FIG. 14 is a fragmentary view of the apparatus of FIG. 9, shown partly in section, illustrating pertinent detail of its control structure including that related to the support for the operator of the illustrated vehicle.
The pedicycle of FIGS. 1-4 comprises a base of three bicycle type wheels 10, 12 and 14 triangularly positioned in the manner of the wheels of a tricycle, the wheels 10 and 12 being its rear wheels and the wheel 14 its forward wheel. These wheels are connected with and in supporting relation to a three sided frame structure 16 serving as a chassis within which is mounted a "seat" 18 for the operator of the pedicycle.
The frame 16 is an elongate rigid structure formed of two identical laterally aligned continuous loops of metal tubing 19, bent and joined together to define the sides and front end of a three sided protective enclosure. Free access to this enclosure is afforded through its rear end, at the respective sides of which are the wheels 12 and 14, connected in a supporting relation thereto.
The loops of tubing 19 are each comprised of an upper section 20 and a lower section 22 which in the application of the loops to form the chassis 16 define its upper and lower limits and the longitudinal extent of its sides. The upper sections 200 are in a common horizontal plane as are the lower sections 22.
As the sections 22 extend forwardly from their rearmost ends, they are first parallel, for a short distance along their length (these parallel portions each being identified by the numeral 23), then briefly inclined inwardly towards each other in a forwardly convergent fashion, following which they uniformly and gradually converge to their forward ends, which are laterally spaced. The sections 20 are somewhat shorter in length than the sections 22 and, in a longitudinal sense, positioned within the limits thereof, intermediately of and spaced from their respective ends. At the same time the sections 20, which have a straight line configuration throughout their length, are maintained in a laterally spaced relation as they slightly converge from their rear to their forward ends.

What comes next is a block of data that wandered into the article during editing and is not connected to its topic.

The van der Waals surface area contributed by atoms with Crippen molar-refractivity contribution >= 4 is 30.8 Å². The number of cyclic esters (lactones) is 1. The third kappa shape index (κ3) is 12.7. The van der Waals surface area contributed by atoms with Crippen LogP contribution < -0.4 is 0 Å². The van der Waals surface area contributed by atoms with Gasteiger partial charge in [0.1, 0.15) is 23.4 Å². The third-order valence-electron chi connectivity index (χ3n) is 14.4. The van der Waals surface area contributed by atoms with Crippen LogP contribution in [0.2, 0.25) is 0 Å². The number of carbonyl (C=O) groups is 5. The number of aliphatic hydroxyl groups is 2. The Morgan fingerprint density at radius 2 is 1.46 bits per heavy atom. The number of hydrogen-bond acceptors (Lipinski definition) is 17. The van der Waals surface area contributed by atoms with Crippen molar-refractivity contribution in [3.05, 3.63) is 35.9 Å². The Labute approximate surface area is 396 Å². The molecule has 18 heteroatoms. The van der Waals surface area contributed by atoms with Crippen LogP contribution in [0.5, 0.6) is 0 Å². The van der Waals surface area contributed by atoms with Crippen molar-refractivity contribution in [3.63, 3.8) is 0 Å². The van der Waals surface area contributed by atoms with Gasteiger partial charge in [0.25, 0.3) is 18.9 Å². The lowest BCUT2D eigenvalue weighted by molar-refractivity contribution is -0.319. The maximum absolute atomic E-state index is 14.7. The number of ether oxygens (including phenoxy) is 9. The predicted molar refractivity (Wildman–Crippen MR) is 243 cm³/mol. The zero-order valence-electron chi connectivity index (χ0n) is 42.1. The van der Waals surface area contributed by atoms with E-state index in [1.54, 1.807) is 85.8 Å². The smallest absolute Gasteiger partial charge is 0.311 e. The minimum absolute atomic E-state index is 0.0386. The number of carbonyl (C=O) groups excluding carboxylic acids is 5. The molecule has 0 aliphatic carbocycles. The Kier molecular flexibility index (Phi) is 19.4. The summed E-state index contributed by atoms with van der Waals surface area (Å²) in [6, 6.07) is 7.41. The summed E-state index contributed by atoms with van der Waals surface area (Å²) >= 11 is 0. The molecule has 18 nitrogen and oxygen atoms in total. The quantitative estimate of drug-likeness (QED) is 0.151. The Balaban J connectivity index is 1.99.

The rear ends of the sections 20 and 22 of each loop 18 smoothly merge with and are joined by a section 24 thereof, while their forward ends are joined by a section 28.
The lower portion of the section 24 rises vertically upward from and perpendicular to the rear end of the rear portion 23 of the section 22 which forms its base, for a distance which corresponds to about one third its length. From this point the section 24 curves upwardly and forwardly to overlie a short distance along the length of the portion 23 and then angle laterally and upwardly to join to the rear end of the section 20 of the loop of which it forms a part. At the forward end of its extent which overlies a part of the rear end portion 23 of the section 22, the section 24 is welded to the upper end of a tube section 26 which rises from and perpendicular to the portion 23. The lower end of the tube section 26 is welded to the portion 23 at a point adjacent and in a relatively closed spaced relation to its rearmost end.